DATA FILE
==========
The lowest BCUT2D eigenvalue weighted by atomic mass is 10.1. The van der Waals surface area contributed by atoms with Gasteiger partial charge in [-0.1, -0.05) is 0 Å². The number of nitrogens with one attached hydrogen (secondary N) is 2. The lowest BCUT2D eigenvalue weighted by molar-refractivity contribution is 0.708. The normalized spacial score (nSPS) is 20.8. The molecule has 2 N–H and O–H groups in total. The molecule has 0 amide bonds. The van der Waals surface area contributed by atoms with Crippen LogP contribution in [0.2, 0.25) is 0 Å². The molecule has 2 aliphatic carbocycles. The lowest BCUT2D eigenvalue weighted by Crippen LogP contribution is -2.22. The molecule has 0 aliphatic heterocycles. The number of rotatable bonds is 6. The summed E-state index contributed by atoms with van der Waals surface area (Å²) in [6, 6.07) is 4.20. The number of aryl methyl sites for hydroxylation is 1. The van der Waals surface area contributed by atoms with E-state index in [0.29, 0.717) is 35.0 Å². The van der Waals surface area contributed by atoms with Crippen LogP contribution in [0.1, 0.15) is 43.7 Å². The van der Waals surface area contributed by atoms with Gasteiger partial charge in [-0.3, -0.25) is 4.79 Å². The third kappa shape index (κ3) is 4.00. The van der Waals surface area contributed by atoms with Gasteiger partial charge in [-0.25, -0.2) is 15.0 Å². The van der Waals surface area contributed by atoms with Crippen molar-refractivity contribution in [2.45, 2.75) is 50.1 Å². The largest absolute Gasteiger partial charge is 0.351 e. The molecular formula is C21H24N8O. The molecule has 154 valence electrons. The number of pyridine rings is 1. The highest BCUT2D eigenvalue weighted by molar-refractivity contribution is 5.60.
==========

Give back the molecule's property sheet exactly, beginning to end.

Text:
The lowest BCUT2D eigenvalue weighted by atomic mass is 10.1. The van der Waals surface area contributed by atoms with Gasteiger partial charge in [-0.1, -0.05) is 0 Å². The number of nitrogens with one attached hydrogen (secondary N) is 2. The lowest BCUT2D eigenvalue weighted by molar-refractivity contribution is 0.708. The normalized spacial score (nSPS) is 20.8. The molecule has 2 N–H and O–H groups in total. The molecule has 0 amide bonds. The van der Waals surface area contributed by atoms with Crippen LogP contribution in [0.2, 0.25) is 0 Å². The molecule has 2 aliphatic carbocycles. The lowest BCUT2D eigenvalue weighted by Crippen LogP contribution is -2.22. The molecule has 0 aliphatic heterocycles. The number of rotatable bonds is 6. The summed E-state index contributed by atoms with van der Waals surface area (Å²) in [6, 6.07) is 4.20. The number of aryl methyl sites for hydroxylation is 1. The van der Waals surface area contributed by atoms with E-state index in [0.29, 0.717) is 35.0 Å². The van der Waals surface area contributed by atoms with Crippen LogP contribution in [0.1, 0.15) is 43.7 Å². The van der Waals surface area contributed by atoms with Gasteiger partial charge in [-0.3, -0.25) is 4.79 Å². The third kappa shape index (κ3) is 4.00. The van der Waals surface area contributed by atoms with Gasteiger partial charge in [-0.25, -0.2) is 15.0 Å². The van der Waals surface area contributed by atoms with Crippen molar-refractivity contribution in [2.45, 2.75) is 50.1 Å². The largest absolute Gasteiger partial charge is 0.351 e. The molecular formula is C21H24N8O. The molecule has 154 valence electrons. The number of pyridine rings is 1. The highest BCUT2D eigenvalue weighted by molar-refractivity contribution is 5.60.